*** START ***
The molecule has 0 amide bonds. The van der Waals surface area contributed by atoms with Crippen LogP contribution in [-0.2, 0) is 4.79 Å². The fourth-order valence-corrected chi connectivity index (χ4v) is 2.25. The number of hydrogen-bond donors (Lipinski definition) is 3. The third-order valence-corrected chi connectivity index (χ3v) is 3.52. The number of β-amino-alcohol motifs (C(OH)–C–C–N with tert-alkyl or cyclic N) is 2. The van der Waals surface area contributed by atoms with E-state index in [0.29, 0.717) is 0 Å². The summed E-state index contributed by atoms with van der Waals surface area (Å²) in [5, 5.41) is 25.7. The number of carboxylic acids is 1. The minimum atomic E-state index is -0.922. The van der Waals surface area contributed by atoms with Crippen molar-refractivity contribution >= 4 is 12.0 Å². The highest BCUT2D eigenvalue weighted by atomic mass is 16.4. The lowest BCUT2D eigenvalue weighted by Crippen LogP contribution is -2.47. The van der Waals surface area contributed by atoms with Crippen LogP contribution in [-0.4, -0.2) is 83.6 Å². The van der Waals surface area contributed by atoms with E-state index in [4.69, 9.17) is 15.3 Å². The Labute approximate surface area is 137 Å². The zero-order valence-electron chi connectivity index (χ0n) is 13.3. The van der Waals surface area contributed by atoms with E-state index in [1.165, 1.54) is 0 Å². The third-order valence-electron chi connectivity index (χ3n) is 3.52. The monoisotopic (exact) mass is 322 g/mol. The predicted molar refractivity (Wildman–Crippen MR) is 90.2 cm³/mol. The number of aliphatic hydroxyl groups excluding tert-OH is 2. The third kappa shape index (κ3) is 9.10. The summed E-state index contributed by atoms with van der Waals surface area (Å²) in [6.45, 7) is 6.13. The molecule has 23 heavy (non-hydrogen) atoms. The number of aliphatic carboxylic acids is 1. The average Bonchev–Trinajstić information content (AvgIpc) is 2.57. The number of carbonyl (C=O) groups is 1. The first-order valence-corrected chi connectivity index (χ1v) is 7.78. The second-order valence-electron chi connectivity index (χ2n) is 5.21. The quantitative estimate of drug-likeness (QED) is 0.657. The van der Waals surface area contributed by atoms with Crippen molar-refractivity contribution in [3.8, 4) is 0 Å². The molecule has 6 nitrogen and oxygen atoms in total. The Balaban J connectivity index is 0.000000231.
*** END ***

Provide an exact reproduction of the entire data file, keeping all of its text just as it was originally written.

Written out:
The molecule has 0 amide bonds. The van der Waals surface area contributed by atoms with Crippen LogP contribution in [-0.2, 0) is 4.79 Å². The fourth-order valence-corrected chi connectivity index (χ4v) is 2.25. The number of hydrogen-bond donors (Lipinski definition) is 3. The third-order valence-corrected chi connectivity index (χ3v) is 3.52. The number of β-amino-alcohol motifs (C(OH)–C–C–N with tert-alkyl or cyclic N) is 2. The van der Waals surface area contributed by atoms with E-state index in [0.29, 0.717) is 0 Å². The summed E-state index contributed by atoms with van der Waals surface area (Å²) in [5, 5.41) is 25.7. The number of carboxylic acids is 1. The minimum atomic E-state index is -0.922. The van der Waals surface area contributed by atoms with Crippen molar-refractivity contribution >= 4 is 12.0 Å². The highest BCUT2D eigenvalue weighted by atomic mass is 16.4. The lowest BCUT2D eigenvalue weighted by Crippen LogP contribution is -2.47. The van der Waals surface area contributed by atoms with Crippen LogP contribution in [-0.4, -0.2) is 83.6 Å². The van der Waals surface area contributed by atoms with E-state index in [4.69, 9.17) is 15.3 Å². The Labute approximate surface area is 137 Å². The zero-order valence-electron chi connectivity index (χ0n) is 13.3. The van der Waals surface area contributed by atoms with E-state index in [1.165, 1.54) is 0 Å². The third-order valence-electron chi connectivity index (χ3n) is 3.52. The monoisotopic (exact) mass is 322 g/mol. The predicted molar refractivity (Wildman–Crippen MR) is 90.2 cm³/mol. The number of aliphatic hydroxyl groups excluding tert-OH is 2. The third kappa shape index (κ3) is 9.10. The summed E-state index contributed by atoms with van der Waals surface area (Å²) in [6.45, 7) is 6.13. The molecule has 23 heavy (non-hydrogen) atoms. The number of aliphatic carboxylic acids is 1. The average Bonchev–Trinajstić information content (AvgIpc) is 2.57. The number of carbonyl (C=O) groups is 1. The first-order valence-corrected chi connectivity index (χ1v) is 7.78. The second-order valence-electron chi connectivity index (χ2n) is 5.21. The quantitative estimate of drug-likeness (QED) is 0.657. The van der Waals surface area contributed by atoms with Crippen molar-refractivity contribution in [3.8, 4) is 0 Å². The molecule has 6 nitrogen and oxygen atoms in total. The Balaban J connectivity index is 0.000000231.